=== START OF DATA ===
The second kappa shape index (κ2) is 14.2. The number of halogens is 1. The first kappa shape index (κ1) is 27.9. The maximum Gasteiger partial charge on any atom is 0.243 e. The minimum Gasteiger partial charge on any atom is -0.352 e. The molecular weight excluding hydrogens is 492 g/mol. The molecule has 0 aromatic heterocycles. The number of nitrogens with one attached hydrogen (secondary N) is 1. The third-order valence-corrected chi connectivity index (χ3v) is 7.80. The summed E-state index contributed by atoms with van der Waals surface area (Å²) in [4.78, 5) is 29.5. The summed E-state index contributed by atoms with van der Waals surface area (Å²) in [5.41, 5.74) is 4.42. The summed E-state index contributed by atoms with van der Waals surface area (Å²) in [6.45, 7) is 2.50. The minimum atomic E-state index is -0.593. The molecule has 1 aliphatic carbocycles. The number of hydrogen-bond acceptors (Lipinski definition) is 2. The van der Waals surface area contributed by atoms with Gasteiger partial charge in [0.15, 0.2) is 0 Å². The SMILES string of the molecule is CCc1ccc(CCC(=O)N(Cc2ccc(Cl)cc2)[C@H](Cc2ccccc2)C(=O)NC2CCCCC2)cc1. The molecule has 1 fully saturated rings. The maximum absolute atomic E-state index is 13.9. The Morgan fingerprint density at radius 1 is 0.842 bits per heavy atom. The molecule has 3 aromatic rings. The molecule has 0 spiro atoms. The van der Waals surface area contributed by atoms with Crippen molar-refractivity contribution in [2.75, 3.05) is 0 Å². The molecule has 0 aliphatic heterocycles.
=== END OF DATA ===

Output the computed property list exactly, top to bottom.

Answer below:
The second kappa shape index (κ2) is 14.2. The number of halogens is 1. The first kappa shape index (κ1) is 27.9. The maximum Gasteiger partial charge on any atom is 0.243 e. The minimum Gasteiger partial charge on any atom is -0.352 e. The molecular weight excluding hydrogens is 492 g/mol. The molecule has 0 aromatic heterocycles. The number of nitrogens with one attached hydrogen (secondary N) is 1. The third-order valence-corrected chi connectivity index (χ3v) is 7.80. The summed E-state index contributed by atoms with van der Waals surface area (Å²) in [4.78, 5) is 29.5. The summed E-state index contributed by atoms with van der Waals surface area (Å²) in [5.41, 5.74) is 4.42. The summed E-state index contributed by atoms with van der Waals surface area (Å²) in [6.45, 7) is 2.50. The minimum atomic E-state index is -0.593. The molecule has 1 aliphatic carbocycles. The number of hydrogen-bond acceptors (Lipinski definition) is 2. The van der Waals surface area contributed by atoms with Gasteiger partial charge in [0.15, 0.2) is 0 Å². The SMILES string of the molecule is CCc1ccc(CCC(=O)N(Cc2ccc(Cl)cc2)[C@H](Cc2ccccc2)C(=O)NC2CCCCC2)cc1. The molecule has 1 fully saturated rings. The maximum absolute atomic E-state index is 13.9. The Morgan fingerprint density at radius 1 is 0.842 bits per heavy atom. The molecule has 3 aromatic rings. The molecule has 0 spiro atoms. The van der Waals surface area contributed by atoms with Crippen molar-refractivity contribution in [2.75, 3.05) is 0 Å². The molecule has 0 aliphatic heterocycles.